Moto Moving Forward
It was the largest tenant build-out the city has seen in at least a decade: The Motorola Mobility global headquarters relocation to Chicago’s historic Merchandise Mart. Leasing 600,000 square feet on four floors, Moto’s new space has been likened to a 25-story high-rise turned on its side. But the massive adaptive re-use project constituted much more than fields of offices and workstations: It incorporated seven highly sophisticated research and development mega-laboratories, powerful new rooftop mechanicals, a grand architectural staircase and the services of two helicopters—all in 45 weeks.
As home to the renowned international telecommunications company, formerly in suburban Libertyville, the new headquarters spans floors 16 through 19 of the circa 1930 Art Deco landmark building. The labs, which are on the upper three floors, occupy about 80,000 square feet of the interior, and the two structures housing their dedicated mechanical systems cover an additional 50,000 square feet on the rooftop.
“The floor plates are so massive, we had to create an interior campus defined by various neighborhoods, paths and nodes, so that the employees could easily navigate through the space,” said Ingrida Martinkus, one of the project architects at Gensler. “The labs are the anchoring elements around which offices, meeting/huddle rooms and open workstations are organized. Corridors wrap and transverse the floors, with micro-kitchens and various ancillary spaces interspersed along the way, allowing for moments of expected, and unexpected collaboration.”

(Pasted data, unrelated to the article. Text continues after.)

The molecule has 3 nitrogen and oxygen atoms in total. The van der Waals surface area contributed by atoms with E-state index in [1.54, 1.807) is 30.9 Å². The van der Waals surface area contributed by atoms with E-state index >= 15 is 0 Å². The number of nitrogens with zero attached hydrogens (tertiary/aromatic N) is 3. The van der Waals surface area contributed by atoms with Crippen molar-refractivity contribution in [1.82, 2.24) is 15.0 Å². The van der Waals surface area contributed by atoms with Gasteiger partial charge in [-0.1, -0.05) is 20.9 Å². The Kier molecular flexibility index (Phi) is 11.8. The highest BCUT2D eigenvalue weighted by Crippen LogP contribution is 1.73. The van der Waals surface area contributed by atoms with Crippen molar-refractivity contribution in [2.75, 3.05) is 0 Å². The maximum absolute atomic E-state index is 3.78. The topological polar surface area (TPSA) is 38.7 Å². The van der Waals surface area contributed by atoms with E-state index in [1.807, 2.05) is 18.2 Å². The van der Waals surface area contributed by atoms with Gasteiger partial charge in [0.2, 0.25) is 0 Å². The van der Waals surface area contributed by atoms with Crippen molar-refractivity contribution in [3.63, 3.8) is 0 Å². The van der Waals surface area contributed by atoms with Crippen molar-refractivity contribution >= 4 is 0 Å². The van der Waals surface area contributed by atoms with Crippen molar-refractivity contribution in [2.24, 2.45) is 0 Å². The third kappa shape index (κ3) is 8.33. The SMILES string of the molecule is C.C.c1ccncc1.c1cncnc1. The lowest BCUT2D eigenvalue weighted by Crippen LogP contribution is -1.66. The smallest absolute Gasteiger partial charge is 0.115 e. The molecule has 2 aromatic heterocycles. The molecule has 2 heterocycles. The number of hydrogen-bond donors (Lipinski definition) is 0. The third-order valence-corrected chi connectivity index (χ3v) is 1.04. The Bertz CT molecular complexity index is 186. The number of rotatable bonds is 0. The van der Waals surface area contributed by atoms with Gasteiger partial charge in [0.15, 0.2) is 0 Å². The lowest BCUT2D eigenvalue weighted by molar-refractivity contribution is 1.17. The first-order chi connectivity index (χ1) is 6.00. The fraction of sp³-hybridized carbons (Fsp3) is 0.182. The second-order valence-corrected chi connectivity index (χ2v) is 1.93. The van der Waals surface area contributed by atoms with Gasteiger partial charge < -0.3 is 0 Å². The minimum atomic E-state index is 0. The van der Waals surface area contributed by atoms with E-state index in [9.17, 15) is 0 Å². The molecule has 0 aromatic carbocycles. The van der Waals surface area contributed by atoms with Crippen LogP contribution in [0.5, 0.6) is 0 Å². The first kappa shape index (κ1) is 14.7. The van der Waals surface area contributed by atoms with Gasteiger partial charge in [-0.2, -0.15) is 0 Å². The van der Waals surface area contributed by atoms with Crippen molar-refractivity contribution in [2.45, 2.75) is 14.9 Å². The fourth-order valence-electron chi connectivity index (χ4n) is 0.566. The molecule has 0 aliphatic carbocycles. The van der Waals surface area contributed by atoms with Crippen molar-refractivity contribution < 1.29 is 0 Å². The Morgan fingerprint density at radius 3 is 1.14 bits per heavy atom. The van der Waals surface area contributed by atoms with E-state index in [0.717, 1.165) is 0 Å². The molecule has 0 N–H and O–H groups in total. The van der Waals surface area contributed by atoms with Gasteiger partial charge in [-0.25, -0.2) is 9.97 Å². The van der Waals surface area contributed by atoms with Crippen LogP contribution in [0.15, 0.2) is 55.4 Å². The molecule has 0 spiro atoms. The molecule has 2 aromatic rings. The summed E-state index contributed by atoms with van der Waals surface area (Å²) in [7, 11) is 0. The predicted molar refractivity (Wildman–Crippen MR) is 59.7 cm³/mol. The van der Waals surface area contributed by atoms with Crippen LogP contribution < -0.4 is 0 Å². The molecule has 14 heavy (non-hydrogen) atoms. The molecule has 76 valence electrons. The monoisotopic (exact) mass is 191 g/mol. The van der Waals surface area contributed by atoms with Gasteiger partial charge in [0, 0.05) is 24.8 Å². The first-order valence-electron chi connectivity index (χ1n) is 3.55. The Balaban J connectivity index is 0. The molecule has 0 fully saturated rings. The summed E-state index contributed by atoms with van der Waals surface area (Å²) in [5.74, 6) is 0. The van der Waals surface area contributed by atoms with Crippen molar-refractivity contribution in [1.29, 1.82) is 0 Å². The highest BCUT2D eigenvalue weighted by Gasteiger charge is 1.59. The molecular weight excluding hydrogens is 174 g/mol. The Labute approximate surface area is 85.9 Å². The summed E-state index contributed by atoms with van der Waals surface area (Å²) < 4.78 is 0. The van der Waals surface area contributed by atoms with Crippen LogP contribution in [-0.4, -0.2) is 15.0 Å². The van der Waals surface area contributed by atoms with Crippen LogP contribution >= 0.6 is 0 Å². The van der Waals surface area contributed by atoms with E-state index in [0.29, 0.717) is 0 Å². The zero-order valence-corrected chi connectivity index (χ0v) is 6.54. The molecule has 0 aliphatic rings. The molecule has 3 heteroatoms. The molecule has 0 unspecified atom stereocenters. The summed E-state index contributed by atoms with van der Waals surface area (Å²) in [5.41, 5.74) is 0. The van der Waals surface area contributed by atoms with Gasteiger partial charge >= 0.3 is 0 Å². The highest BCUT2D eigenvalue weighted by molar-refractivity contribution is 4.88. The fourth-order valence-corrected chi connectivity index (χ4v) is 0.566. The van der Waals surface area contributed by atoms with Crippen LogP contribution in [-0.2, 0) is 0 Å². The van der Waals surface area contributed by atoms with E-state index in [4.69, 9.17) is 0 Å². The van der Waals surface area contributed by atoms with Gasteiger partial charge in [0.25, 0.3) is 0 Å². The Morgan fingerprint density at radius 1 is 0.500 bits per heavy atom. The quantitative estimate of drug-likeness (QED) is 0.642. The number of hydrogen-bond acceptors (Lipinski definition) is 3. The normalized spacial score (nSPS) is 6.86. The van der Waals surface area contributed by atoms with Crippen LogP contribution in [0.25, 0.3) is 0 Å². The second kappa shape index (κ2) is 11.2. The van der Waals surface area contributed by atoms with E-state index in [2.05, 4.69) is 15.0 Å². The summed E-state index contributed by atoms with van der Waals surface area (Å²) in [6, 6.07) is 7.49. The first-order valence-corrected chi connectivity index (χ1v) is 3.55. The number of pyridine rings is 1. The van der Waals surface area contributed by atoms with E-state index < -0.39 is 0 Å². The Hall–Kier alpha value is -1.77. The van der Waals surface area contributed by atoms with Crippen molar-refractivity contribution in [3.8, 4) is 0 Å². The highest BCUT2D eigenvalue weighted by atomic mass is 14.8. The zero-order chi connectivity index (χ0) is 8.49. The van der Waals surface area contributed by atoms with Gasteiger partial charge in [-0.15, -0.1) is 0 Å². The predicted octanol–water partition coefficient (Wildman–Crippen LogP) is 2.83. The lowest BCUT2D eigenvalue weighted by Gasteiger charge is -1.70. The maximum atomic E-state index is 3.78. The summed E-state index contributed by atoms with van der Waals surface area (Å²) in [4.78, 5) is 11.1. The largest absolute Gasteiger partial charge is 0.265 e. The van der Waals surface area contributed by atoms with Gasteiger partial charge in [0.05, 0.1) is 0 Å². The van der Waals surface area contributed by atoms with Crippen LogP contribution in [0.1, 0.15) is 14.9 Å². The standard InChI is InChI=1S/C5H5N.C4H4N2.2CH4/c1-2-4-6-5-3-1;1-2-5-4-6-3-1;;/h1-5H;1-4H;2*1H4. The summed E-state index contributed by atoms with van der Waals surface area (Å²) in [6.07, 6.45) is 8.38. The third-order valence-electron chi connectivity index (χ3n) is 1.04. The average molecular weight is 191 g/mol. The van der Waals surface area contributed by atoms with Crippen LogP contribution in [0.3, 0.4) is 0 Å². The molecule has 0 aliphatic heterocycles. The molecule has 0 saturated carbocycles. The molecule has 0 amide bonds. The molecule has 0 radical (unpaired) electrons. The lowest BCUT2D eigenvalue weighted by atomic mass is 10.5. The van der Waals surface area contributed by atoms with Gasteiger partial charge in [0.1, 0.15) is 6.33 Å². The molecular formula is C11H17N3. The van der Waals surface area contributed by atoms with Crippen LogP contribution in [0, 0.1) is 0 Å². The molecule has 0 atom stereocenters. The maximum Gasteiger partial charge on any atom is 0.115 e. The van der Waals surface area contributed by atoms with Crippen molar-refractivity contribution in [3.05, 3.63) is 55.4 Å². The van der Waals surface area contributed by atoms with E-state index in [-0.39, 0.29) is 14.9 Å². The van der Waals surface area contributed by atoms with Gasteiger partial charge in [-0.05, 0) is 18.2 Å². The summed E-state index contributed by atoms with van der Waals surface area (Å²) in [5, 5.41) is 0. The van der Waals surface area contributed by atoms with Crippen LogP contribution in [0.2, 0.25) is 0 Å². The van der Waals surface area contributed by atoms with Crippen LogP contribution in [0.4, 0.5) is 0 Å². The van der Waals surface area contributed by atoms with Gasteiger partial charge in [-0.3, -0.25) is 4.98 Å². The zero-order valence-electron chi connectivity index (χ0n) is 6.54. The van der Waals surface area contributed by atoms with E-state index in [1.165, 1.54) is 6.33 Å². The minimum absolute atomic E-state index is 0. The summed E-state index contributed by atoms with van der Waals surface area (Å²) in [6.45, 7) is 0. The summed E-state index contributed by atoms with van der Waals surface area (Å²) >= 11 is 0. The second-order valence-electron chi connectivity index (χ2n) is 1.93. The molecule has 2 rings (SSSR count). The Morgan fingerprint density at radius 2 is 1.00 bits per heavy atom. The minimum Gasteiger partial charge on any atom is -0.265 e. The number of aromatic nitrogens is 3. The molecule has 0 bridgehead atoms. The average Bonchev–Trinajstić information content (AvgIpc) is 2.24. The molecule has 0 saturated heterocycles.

Among the most striking design features of the new headquarters are a trailer-sized LED wall and a monumental steel staircase linking the 18th and 19th floors. The staircase offers platform seating for small group meetings at the mezzanine level, and wooden slats enclose it on three sides. Many of the building’s vintage details such as columns and doors are melded into the new architectural elements.
Before construction could begin, the work had to be organized into a master schedule. The task was challenging in part because many program details were yet to be determined and, therefore, the schematic drawings were incomplete. So in order to get the ball rolling, the project management team engaged trade partners, asked for their input and brought many disciplines together to stay ahead of the planning process.
The lengthy, detailed pre-planning meetings were invaluable, said Martinkus. “Transparency and coordination were key. This allowed the team to identify any and all potential challenges and arrive at solutions before conflicts arose.”
“There were literally thousands of items that had to be completed,” said Dan Marijan, Skender senior superintendent and partner at the firm. “We worked backwards, dealing in milestones. We knew the end date, and that couldn’t be changed. Before that, the furniture had to go in. But before that, the carpet had to go in, and before that, the drywall. And so on.”
Multi-story build-outs like this one typically are phased one floor at a time. But because of the complexity of the labs, they had to be started early and simultaneously. Furthermore, they are located on different floors.